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Kids these days …

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By RALPH HARDIN

Evening Times Editor ‘W hen I was a kid …” I don’t know how many times I’ve said that to one of my children. As a “history guy” I’ve kept a pretty decent inventory of my life so I usually have something to offer in the way of advice when one of the kiddos comes to me with something. I have a lot of fond memories of my youth and since I still live in the town I grew up in (and now live just around the block from the very house I grew up in and where my parents still live) there’s a lot of opportunity to share.

“I used to roller-skate down this street.” “I busted my knee trying to jump over that ditch on my bike.” “There used to be a baseball field where those apartments are now.” “The girls who used to live in that house were so pretty!” There are still even a few of my old neighbors who still live in the old neighborhood.

So, I’ve got a ton of “When I was a kid …” stories. They’re not all good ones. There’s “The kid who used to live there was killed in a motorcycle crash when we were teenagers.” There’s “The State came and took the kids who used to live there.” And there are more than a couple of “Wow, that used to be a nice house …” on a few streets.

Over the past few years, I’ve had a chance to see the “kids” my age grow up. We’re all in that 40-to-50 range now. There are guys I played ball with and girls I chased after on the playground who are teachers and bankers and plumbers and architects and coaches and nurses and all sorts of things. Some of them stuck around, but a lot of them left town in search of opportunity or greener pastures or for a fresh start or for whatever reason they had. I still keep up with a lot of them on the social media. My graduating class will be celebrating 30 years since we all donned our caps and gowns and paraded across the stage and into adulthood. I’ve heard a few preliminary plans … assuming we don’t end up in some delta variant lockdown later this year or something.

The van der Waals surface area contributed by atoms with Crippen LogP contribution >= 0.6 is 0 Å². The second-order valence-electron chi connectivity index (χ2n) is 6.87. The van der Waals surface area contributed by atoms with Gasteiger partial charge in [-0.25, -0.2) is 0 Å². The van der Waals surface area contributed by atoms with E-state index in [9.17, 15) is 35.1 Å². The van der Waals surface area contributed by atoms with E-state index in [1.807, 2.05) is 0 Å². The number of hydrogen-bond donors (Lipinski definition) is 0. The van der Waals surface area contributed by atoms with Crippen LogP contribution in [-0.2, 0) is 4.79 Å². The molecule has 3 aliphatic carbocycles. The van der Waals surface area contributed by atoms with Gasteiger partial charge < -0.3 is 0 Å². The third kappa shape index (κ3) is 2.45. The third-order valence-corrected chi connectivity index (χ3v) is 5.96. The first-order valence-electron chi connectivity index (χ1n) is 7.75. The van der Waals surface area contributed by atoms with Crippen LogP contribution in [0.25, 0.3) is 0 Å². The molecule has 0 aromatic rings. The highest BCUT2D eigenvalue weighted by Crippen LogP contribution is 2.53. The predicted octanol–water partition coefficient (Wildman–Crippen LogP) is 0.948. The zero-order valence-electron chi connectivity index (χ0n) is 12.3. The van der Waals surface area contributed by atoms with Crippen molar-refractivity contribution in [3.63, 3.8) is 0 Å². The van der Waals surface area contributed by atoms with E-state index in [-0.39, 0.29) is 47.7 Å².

Most of us have got kids of our own. Man, some of us have even got grandchildren. That seems nuts, honestly. Even though my body tells me otherwise, in my head, I’m still around 30 and in my prime. But as I see my classmates and childhood friends on Facebook looking familiar but with grey hair or wrinkles or with a few more pounds since we last saw each other, there’s no denying it …

We are getting old.

That’s not necessarily a bad thing. Scroll through your Facebook page and you’ll see it’s full of old folks. Yes, the young whipper-snappers have largely abandoned Facebook for Twitter, Instagram, Snapchat or that fancy Tik Tok thing. Which is probably for the best because, sadly, if there’s anything that old people simply seem to not be able to stand is the “kids these days.”

You’ve seen the posts, I’m sure, where the old folks talk about how tough they had it back in their days. We’re no longer doing the whole “I had to walk to school in three feet of snow with no shoes, uphill, both ways” bit. No, now it’s about how we played outside instead of playing video games or how we drank from a garden hose instead of needing a bottled water. We hung our guns in the gun rack of our trucks out in the school parking lot and no one got shot. We went to church and didn’t let our pants sag and wow, was our music so much better than the trash they’re listening to now.

You hear about how kids these days have it so easy. Mom and Dad bought them a car, but you had to work after school bagging groceries to get one. These houses all have central air but all you had was a window unit, or maybe even just a fan. Kids these days have these thousand-dollar iPhones. We didn’t have no iPhone. We had a phone on the wall and you could only go so far as the cord would let you.

Man, it’s just a shame how much easier everyone has it now.

But … is it?

Is it really a shame? How? How is it bad that through the generations we have been able to make life easier? How is it seen as a negative that we can afford to provide things for our children that our parents had to sacrifice so much for or in many cases weren’t able to provide? Are we “spoiling” our children? Or are we actually honoring the hard work our parents (and their parents) put in so that we could improve our own place in this world … and in turn improve our children’s place in this world? How miserable a person do you have to be to see young people living and thriving and succeeding and be mad, bitter and jealous about it?

I’m actually pretty impressed with the “kids these days” and I can’t wait to see what they’ll pull off when they’re running the show.

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